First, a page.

How To Identify A Toxic Relationship
In this day and age, the word 'toxic' gets thrown around casually over every little thing on the internet, along with words like 'cancelled' or 'next.' It can be easy to say a relationship is toxic, but what does it really mean for it to be so?
Having been in a toxic relationship for years previously, which came to an end in 2017, there are some behaviors and indicators to look for, but the biggest thing is to notice is ultimately how the relationship makes you feel. A toxic relationship is going to leave you feeling insecure, drained, and disrespected on a frequent basis. You may also feel unsupported, unheard, or controlled. Over time this type of relationship can impact your self-esteem and your growth, slowly killing your confidence and motivation from the inside.
It's important to know the distinction from an abusive relationship, because while an abusive relationship is almost always toxic, a toxic relationship isn't always abusive. Abuse, whether it is financial, sexual, emotional, or physical, typically boils down to exerting control over another human's existence. It's a strong word and should not be taken lightly, although toxic relationships certainly can cause their fair share of trauma and psychological damage. To further the clarification, you can consider that toxic relationships are found not just in romantic partnerships, but in friendships, families, and even work environments. Your boss who is always demeaning you and making fun of you would be considered toxic, but not abusive. That friend who is always trying to outdo you while making you feel bad about yourself would be considered toxic, but not abusive. However, toxicity should also not be taken lightly and can lead to abuse if allowed to continue.
Before getting into some things to look out for on whether or not a relationship is toxic, we should first examine what a healthy relationship should be. Ideally a healthy relationship demonstrates mutual respect and compassion for each other above all. You and your partner share a common interest in each other's growth and happiness, both within the relationship and outside of it. You two make each other feel safe and wanted, and are able to communicate with each other openly and honestly. You are secure in the relationship and in yourself, and together you and your partner trust each other enough to share control in the decision-making for the relationship. You support each other's goals and individuality; you want them to win and you accept them as they are. Ultimately, you have to believe that you deserve to be treated with respect and compassion. Love should never cost you your sense of peace or happiness. If you were raised in a situation where your parents did not teach you to have an understanding of healthy boundaries or a demonstration of green flags in a relationship, this could result in you tolerating less than you deserve, but it can literally happen to anyone as typically people tend to put their best foot forward in the beginning of a relationship and then allow their true colors to shine over time. If you aren’t looking out for red flags as you go, you won’t even realize you’re in a toxic relationship until it’s too late. So here are some things to look out for: Deflection - an inability to take responsibility for one’s own emotions or actions can result in the conversation being derailed and therefore unproductive. If you bring up something that hurts or concerns you and it results in your partner finding a way to turn the tables around on you, blaming you for their actions or bringing up things that you did in order to justify their behavior, you’ve got a deflector on your hands. I once had a partner admit to cheating on me, excusing it by saying “but you were busy with school all the time!” (I was working on a Bachelor’s degree, my guy.. and I was also lonely but still didn’t cheat.) Taking ownership for the things you’ve done shows you have integrity and are willing to acknowledge how you’ve made your partner feel so that you can both grow and work through it. Conversely, not doing so will result in the relationship becoming stagnant and going around in circles. Lack of support - you should feel like your partner has your back. If you express you want to explore a different career path, or you just got a promotion, it shouldn’t feel like your partner is being negative or not celebrating you. A healthy partner wants the best for you and wants you to do what makes you the happiest, and they won’t want you to stay in situations that are making you miserable. Using leverage (subtle manipulation) - I like to call this “control lite.” You don’t realize it’s controlling behavior because it’s so subtle, but ultimately this behavior or dialogue results in a degree of loss in your freedom of speech or action. For example, your partner making you feel guilty so you do or don’t do something, instead of conveying how they really feel about it. Or, “well you did this so now I’m going to do this in return.” Two wrongs do not make a right, and your relationship is not a scorecard. It should never be about getting back at someone that hurt you. Pay special attention for the person to make supportive comments, but then go back and say or do little things in order to make you regret it (for example, saying they’re happy about you accepting a better job but then complaining about how much the kids will miss you and how much more work it will be.) A loss of your other relationships - a significant red flag is when your family or friends express discomfort about the relationship. A toxic partner may try to isolate you and drive wedges between you and your relationships so that you end up being more dependent on them and don’t have anyone else pointing out their behaviors. If your partner is constantly putting down people who just want the best for you, or your friends and family choose to take a step back from you because of your partner, this is cause for concern. Belittling and gaslighting - these are tactics to decrease your self-esteem and make you feel like you’re wrong for questioning them. This partner may make fun of you constantly or call you names, or bring up hurtful things, but then say that they’re just joking and you’re being too sensitive when confronted about it. They will try to make you feel like you’re overreacting while chipping away at your self-worth. You will ultimately end up questioning your own reality and perception, giving into their version of things just to end the argument. The term ‘gaslighting’ comes from a 1938 play known as Gas Light, in which a husband slowly convinces his wife that she is insane by dimming their gas-powered lights and denying that he dimmed it.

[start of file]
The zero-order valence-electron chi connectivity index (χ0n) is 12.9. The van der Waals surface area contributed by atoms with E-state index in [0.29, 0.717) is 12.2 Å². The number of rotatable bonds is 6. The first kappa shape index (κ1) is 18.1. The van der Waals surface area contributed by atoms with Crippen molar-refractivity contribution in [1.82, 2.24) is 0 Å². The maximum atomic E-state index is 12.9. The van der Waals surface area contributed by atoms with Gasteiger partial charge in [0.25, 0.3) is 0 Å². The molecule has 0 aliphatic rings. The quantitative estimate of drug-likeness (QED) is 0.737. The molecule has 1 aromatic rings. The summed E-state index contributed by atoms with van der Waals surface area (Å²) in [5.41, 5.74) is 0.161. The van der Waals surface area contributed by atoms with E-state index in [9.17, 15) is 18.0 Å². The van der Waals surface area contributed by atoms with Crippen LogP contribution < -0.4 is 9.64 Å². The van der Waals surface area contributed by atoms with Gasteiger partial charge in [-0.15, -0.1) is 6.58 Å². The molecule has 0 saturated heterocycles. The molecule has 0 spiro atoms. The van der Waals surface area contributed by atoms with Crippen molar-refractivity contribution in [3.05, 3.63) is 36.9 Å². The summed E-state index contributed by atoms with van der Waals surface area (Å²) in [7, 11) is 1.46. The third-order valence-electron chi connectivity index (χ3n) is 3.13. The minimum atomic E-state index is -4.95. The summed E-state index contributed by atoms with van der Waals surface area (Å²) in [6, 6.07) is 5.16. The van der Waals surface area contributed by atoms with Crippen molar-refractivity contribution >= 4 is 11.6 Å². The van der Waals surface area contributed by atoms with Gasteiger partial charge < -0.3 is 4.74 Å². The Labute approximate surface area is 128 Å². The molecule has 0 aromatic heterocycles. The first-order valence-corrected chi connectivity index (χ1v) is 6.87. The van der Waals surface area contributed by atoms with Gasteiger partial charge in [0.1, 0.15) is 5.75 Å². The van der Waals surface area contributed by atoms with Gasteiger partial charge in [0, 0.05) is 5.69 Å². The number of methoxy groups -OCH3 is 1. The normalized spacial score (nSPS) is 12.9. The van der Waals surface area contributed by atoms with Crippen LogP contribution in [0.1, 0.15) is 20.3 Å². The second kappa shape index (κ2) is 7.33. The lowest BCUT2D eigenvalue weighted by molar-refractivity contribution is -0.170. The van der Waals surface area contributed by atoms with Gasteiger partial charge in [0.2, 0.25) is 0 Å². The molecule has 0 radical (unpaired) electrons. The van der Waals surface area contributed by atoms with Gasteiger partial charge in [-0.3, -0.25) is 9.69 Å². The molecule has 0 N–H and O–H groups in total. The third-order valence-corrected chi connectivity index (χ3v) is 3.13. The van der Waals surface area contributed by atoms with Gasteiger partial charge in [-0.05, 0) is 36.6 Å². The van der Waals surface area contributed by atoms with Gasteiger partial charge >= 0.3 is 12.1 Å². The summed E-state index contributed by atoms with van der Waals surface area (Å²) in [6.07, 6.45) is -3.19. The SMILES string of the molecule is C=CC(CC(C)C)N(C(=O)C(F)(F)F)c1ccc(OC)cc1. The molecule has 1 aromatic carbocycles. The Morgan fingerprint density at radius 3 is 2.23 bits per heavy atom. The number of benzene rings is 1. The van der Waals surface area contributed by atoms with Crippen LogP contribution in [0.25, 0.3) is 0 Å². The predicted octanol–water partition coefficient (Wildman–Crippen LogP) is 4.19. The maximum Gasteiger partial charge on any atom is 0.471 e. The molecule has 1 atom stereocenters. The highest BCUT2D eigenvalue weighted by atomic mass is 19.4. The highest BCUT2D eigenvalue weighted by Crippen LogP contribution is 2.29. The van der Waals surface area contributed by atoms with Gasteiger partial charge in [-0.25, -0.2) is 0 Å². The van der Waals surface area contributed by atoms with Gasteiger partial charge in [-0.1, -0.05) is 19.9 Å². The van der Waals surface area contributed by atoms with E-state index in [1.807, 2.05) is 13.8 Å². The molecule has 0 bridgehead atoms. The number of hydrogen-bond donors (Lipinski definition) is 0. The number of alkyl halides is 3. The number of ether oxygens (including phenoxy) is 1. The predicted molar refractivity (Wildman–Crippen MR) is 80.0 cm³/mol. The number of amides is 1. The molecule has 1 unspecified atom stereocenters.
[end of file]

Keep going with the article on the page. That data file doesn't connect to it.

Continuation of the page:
Intimidation - this is a classic behavior of a toxic partner, and typically you will feel like you are walking on eggshells around them so as not to upset them. They usually have an unpredictable temper, and you’ll never know what sets them off. Before you know it, they’re yelling and getting aggressive, and you end up backing off from the conversation just to end the behavior. They will almost always blame their temper and outbursts on you, so that you become conflict-avoidant and keep issues to yourself in order to keep the peace. The important thing to know about these red flags is that, just because your partner displayed one trait once or twice doesn’t mean they’re a toxic partner. We are all human and sometimes don’t deal with our emotions in the best ways. However, seeing multiple traits multiple times is cause for concern, and if these behaviors become frequent, it’s time to set some boundaries. If both partners are willing to work towards change, it is possible. But if you find your partner apologizing for the same thing over and over again, it may be time to consider leaving the relationship. Ultimately, you must set boundaries that you are willing to uphold, because disregarding them simply reinforces to your partner that their toxicity is acceptable. Initially they may attempt to test these boundaries, and you can either choose to stay calm and stick to your guns or separate from the relationship. Healthy communication and a dedication to respecting and understanding each other can create huge shifts in a positive direction. You may also want to consider bringing in a professional, either through individual or couple’s counseling. Repairing a toxic relationship will take effort, but with consistency, commitment, and compassion, any relationship can be successful. Hold space for one another and be patient as you work through these changes! *Please note that once there is intentional physical violence in a relationship, this crosses the line from toxic to abusive and it is best for the relationship to end. It is unlikely you will be able to shift this behavior without significant help. You do not deserve to live this way, and you are not alone. If you are in need of resources for domestic violence, I have provided a few below. If you are trapped in an abusive situation, you may also reach out to me at firstname.lastname@example.org requesting to order my reiki-charged lip balm with your ‘shipping’ address in the email. I do not sell reiki-charged lip balm and will immediately pass your information along to the authorities.* National Domestic Violence Hotline - Call 1-800-799-7233 or 1-800-787-3224 for TTY, or if you’re unable to speak safely, you can log onto thehotline.org or text LOVEIS to 22522. DomesticShelters.org - a mobile-friendly, searchable directory that can help you quickly find domestic violence programs and shelters in the United States and Canada. RAINN (Rape, Abuse & Incest National Network) - the nation's largest anti-sexual violence organization. RAINN created and operates the National Sexual Assault Hotline. (800.656.HOPE, online.rainn.org)